Scarfing Art, Ascher-Style

I've never been much of a girl for silk scarves, but in the wake of Hermès going on a mission to give its own silk squares an image makeover, my interest was piqued enough to go digging around the Internet for more info on scarves that served as something other than a clichéd feature in most people's image of Parisians.

The story of Ascher's artist scarves (as they're known) began during World War II, when Lida and Zika Ascher of Ascher Textiles began asking leading artists of the day to collaborate with them on the design of a series of silk scarves. This, as a concept, isn't exactly a new one: one could imagine that scarves provide artists with more flexibility to work in two dimensions than, say, a dress, and art/fashion collaborations weren't unknown (e.g. Dali and Schiaparelli, Chanel and Cocteau, Dali illustrating covers for Vogue...) . What is staggering, however, is the roll call of some of the 20th century's greatest artists who designed limited-edition (probably by necessity, since finding materials for the line in post-war London in the era of rationing can't have been easy) scarves for Ascher, which went on sale in 1947. The artists, you ask? Take a deep breath first: Alexander Calder, Henry Moore, Feliks Topolski, Cecil Beaton, Jean Cocteau, Zao Wou Ki, Graham Sutherland, and Henri Matisse, among others.

Eighteen of the scarves were reissued in different colourways earlier this year in limited editions (which is how they came to the attention of the wider public recently), and even though they're staggeringly expensive, I'd still recommend taking a look- here, because that is how fabulous they are.

all pictures from ascherstudios.com. Images, top to bottom, 1. La Mer, by Alexander Calder 2. Le Jour et la Nuit by Oscar Dominguez 3. Nocturne, by Jean Denis Malcles 4. Landscape Fantasy, by Andre Beaurepaire 5. London 1944, by Feliks Topolski 6. Black Trellis, by Graham Sutherland 7. Visage, by Jean Cocteau 8. Echarpe no. 1, by Henri Matisse 9. Paysage Bleu by Zao Wou Ki 10. Contrabandier by Pedro Flores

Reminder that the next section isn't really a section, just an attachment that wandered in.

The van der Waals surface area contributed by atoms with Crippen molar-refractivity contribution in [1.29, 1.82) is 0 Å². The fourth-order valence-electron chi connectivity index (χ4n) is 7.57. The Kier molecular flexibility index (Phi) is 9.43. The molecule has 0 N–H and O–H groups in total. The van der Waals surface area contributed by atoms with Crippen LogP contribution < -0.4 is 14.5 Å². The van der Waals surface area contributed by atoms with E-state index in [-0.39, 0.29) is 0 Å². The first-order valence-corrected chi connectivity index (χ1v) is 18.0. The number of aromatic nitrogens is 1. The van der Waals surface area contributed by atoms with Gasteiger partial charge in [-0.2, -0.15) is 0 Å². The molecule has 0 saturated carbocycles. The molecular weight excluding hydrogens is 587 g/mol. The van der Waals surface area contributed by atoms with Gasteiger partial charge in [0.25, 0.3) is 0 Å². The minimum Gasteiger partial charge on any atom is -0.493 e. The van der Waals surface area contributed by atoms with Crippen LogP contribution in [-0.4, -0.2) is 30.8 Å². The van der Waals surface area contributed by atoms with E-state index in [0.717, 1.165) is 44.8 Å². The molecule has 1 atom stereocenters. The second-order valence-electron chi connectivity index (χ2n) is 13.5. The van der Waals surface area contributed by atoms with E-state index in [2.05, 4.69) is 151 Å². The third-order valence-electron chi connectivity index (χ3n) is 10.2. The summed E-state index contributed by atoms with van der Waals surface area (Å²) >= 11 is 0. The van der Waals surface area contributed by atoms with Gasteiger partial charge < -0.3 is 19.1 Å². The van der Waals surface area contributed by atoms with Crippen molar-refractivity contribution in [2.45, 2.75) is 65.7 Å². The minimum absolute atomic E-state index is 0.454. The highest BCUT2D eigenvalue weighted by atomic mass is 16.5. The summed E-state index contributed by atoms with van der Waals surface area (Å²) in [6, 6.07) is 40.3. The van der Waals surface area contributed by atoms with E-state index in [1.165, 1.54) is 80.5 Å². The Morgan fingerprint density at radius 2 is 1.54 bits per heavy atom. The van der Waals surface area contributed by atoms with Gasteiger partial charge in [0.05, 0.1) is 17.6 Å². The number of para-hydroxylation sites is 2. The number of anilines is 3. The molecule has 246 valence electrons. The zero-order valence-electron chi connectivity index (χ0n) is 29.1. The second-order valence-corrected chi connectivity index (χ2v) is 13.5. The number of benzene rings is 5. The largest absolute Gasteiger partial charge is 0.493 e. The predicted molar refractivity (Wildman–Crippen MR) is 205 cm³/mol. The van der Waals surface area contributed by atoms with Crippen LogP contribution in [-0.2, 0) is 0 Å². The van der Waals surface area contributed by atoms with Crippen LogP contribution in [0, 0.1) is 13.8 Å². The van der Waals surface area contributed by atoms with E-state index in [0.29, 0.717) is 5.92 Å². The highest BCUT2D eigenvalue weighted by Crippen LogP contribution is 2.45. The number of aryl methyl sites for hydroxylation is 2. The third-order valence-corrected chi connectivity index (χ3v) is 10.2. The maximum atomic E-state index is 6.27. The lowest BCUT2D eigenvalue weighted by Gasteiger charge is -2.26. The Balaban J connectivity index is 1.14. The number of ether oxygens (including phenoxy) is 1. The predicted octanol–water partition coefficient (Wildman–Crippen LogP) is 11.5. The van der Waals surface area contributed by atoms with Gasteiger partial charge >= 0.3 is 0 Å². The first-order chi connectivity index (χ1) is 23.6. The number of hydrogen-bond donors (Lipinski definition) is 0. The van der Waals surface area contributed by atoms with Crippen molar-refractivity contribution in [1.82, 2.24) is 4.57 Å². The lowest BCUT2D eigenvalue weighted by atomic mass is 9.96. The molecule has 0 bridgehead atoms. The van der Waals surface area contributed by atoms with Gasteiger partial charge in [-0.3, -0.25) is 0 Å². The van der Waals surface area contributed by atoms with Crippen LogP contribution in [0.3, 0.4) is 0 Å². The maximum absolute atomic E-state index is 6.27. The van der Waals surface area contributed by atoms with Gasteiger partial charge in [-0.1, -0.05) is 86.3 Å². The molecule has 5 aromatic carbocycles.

Of Guts And Gore(y)

This is probably the oddest post I've ever written, but any Edward Gorey fans among the miniscule number that read this, should definitely have a look over here. (it's not that often that vintage fur coats acquired and worn by Edward Gorey himself over the course of three decades- from 1950 to the 1980s- are put up for auction by his estate, as will happen on the 9th of December this year).

Given the fact that the 14 coats in question are described as 'well taken care of' and belonged to the great Gorey himself- in fact, coat no 10 in the lineup at the link is the spitting photographic image of the coat on the gent in the above picture- I reckon they won't go cheap. But fur isn't completely evil here- one of the beneficiaries of the auction proceeds is the Edward Gorey Charitable Trust, which works to benefit animals.

If you're still squeamish about fur and/or don't have the money to spend on Gorey memorabilia, there are other things getting auctioned that weren't once alive and which you can view at the pre-auction exhibition on the 4th and 6th-8th of December at Bloomsbury Auctions in New York- namely, Edward Gorey's illustrating pen, a couple of hand-carved figurines and- deep breath here- around 50 signed editions of his books.

image copyright of Edward Gorey

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Fondest of upbeat music and brightly coloured sweets.